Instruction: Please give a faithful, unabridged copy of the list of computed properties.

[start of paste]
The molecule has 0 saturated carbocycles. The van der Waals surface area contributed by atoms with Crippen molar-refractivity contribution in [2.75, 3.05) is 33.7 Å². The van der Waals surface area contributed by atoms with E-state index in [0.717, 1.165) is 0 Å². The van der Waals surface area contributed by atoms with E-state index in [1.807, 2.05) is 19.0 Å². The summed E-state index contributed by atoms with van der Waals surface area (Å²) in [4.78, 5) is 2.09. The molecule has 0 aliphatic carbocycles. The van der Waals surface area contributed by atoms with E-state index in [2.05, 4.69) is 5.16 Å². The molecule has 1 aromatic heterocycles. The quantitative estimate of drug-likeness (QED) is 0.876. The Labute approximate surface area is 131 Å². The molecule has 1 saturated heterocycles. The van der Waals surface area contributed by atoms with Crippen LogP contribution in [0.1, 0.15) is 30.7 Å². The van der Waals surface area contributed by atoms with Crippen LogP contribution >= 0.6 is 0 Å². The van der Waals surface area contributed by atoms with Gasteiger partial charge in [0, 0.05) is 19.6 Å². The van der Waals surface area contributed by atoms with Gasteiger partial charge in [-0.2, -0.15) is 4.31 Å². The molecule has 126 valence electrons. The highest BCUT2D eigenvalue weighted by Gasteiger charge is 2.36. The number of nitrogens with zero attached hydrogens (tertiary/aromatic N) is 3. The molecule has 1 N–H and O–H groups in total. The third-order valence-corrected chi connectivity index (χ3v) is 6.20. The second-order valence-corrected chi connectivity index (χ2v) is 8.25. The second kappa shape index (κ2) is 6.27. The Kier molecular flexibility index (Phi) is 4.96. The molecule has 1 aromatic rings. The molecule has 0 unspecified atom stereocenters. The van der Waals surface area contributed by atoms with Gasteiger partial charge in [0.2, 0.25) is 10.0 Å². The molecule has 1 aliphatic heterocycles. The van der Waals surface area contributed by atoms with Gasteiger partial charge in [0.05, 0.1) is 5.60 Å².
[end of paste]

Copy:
The molecule has 0 saturated carbocycles. The van der Waals surface area contributed by atoms with Crippen molar-refractivity contribution in [2.75, 3.05) is 33.7 Å². The van der Waals surface area contributed by atoms with E-state index in [0.717, 1.165) is 0 Å². The van der Waals surface area contributed by atoms with E-state index in [1.807, 2.05) is 19.0 Å². The summed E-state index contributed by atoms with van der Waals surface area (Å²) in [4.78, 5) is 2.09. The molecule has 0 aliphatic carbocycles. The van der Waals surface area contributed by atoms with E-state index in [2.05, 4.69) is 5.16 Å². The molecule has 1 aromatic heterocycles. The quantitative estimate of drug-likeness (QED) is 0.876. The Labute approximate surface area is 131 Å². The molecule has 1 saturated heterocycles. The van der Waals surface area contributed by atoms with Crippen LogP contribution in [0.1, 0.15) is 30.7 Å². The van der Waals surface area contributed by atoms with Crippen LogP contribution >= 0.6 is 0 Å². The van der Waals surface area contributed by atoms with Gasteiger partial charge in [0, 0.05) is 19.6 Å². The van der Waals surface area contributed by atoms with Gasteiger partial charge in [-0.2, -0.15) is 4.31 Å². The molecule has 126 valence electrons. The highest BCUT2D eigenvalue weighted by Gasteiger charge is 2.36. The number of nitrogens with zero attached hydrogens (tertiary/aromatic N) is 3. The molecule has 1 N–H and O–H groups in total. The third-order valence-corrected chi connectivity index (χ3v) is 6.20. The second-order valence-corrected chi connectivity index (χ2v) is 8.25. The second kappa shape index (κ2) is 6.27. The Kier molecular flexibility index (Phi) is 4.96. The molecule has 1 aromatic rings. The molecule has 0 unspecified atom stereocenters. The van der Waals surface area contributed by atoms with Gasteiger partial charge in [0.2, 0.25) is 10.0 Å². The molecule has 1 aliphatic heterocycles. The van der Waals surface area contributed by atoms with Gasteiger partial charge in [0.05, 0.1) is 5.60 Å².